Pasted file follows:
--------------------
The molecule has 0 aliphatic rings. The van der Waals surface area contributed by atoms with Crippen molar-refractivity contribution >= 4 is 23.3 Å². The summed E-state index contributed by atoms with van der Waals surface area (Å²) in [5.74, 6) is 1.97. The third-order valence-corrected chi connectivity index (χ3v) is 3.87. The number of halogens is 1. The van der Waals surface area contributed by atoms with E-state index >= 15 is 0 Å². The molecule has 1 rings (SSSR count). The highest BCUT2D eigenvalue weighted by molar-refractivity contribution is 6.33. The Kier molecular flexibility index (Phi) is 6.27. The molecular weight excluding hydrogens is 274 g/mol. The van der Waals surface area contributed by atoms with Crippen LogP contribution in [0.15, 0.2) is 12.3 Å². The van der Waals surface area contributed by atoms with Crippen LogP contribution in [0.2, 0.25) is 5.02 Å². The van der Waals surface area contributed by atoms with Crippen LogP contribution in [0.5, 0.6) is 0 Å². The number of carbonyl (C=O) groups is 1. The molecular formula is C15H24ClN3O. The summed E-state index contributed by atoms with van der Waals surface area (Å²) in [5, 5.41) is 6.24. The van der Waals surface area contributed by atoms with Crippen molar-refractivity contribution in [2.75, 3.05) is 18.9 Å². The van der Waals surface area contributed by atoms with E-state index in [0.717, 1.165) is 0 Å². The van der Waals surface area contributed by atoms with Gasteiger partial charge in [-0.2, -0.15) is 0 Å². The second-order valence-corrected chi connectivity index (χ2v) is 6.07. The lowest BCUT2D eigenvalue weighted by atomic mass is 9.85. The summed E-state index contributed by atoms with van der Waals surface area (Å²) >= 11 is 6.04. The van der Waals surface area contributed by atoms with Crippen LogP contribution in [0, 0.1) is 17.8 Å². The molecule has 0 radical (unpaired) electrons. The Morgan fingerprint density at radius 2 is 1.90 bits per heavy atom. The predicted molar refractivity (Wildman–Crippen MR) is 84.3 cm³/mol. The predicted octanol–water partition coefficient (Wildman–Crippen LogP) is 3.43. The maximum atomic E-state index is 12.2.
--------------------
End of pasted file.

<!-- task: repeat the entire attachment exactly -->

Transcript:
The molecule has 0 aliphatic rings. The van der Waals surface area contributed by atoms with Crippen molar-refractivity contribution >= 4 is 23.3 Å². The summed E-state index contributed by atoms with van der Waals surface area (Å²) in [5.74, 6) is 1.97. The third-order valence-corrected chi connectivity index (χ3v) is 3.87. The number of halogens is 1. The van der Waals surface area contributed by atoms with E-state index >= 15 is 0 Å². The molecule has 1 rings (SSSR count). The highest BCUT2D eigenvalue weighted by molar-refractivity contribution is 6.33. The Kier molecular flexibility index (Phi) is 6.27. The molecular weight excluding hydrogens is 274 g/mol. The van der Waals surface area contributed by atoms with Crippen LogP contribution in [0.15, 0.2) is 12.3 Å². The van der Waals surface area contributed by atoms with Crippen LogP contribution in [0.2, 0.25) is 5.02 Å². The van der Waals surface area contributed by atoms with Crippen LogP contribution in [0.5, 0.6) is 0 Å². The number of carbonyl (C=O) groups is 1. The molecular formula is C15H24ClN3O. The summed E-state index contributed by atoms with van der Waals surface area (Å²) in [5, 5.41) is 6.24. The van der Waals surface area contributed by atoms with Crippen molar-refractivity contribution in [2.75, 3.05) is 18.9 Å². The van der Waals surface area contributed by atoms with E-state index in [0.717, 1.165) is 0 Å². The van der Waals surface area contributed by atoms with Gasteiger partial charge in [-0.2, -0.15) is 0 Å². The second-order valence-corrected chi connectivity index (χ2v) is 6.07. The lowest BCUT2D eigenvalue weighted by atomic mass is 9.85. The summed E-state index contributed by atoms with van der Waals surface area (Å²) >= 11 is 6.04. The van der Waals surface area contributed by atoms with Crippen LogP contribution in [0, 0.1) is 17.8 Å². The molecule has 0 radical (unpaired) electrons. The Morgan fingerprint density at radius 2 is 1.90 bits per heavy atom. The predicted molar refractivity (Wildman–Crippen MR) is 84.3 cm³/mol. The predicted octanol–water partition coefficient (Wildman–Crippen LogP) is 3.43. The maximum atomic E-state index is 12.2.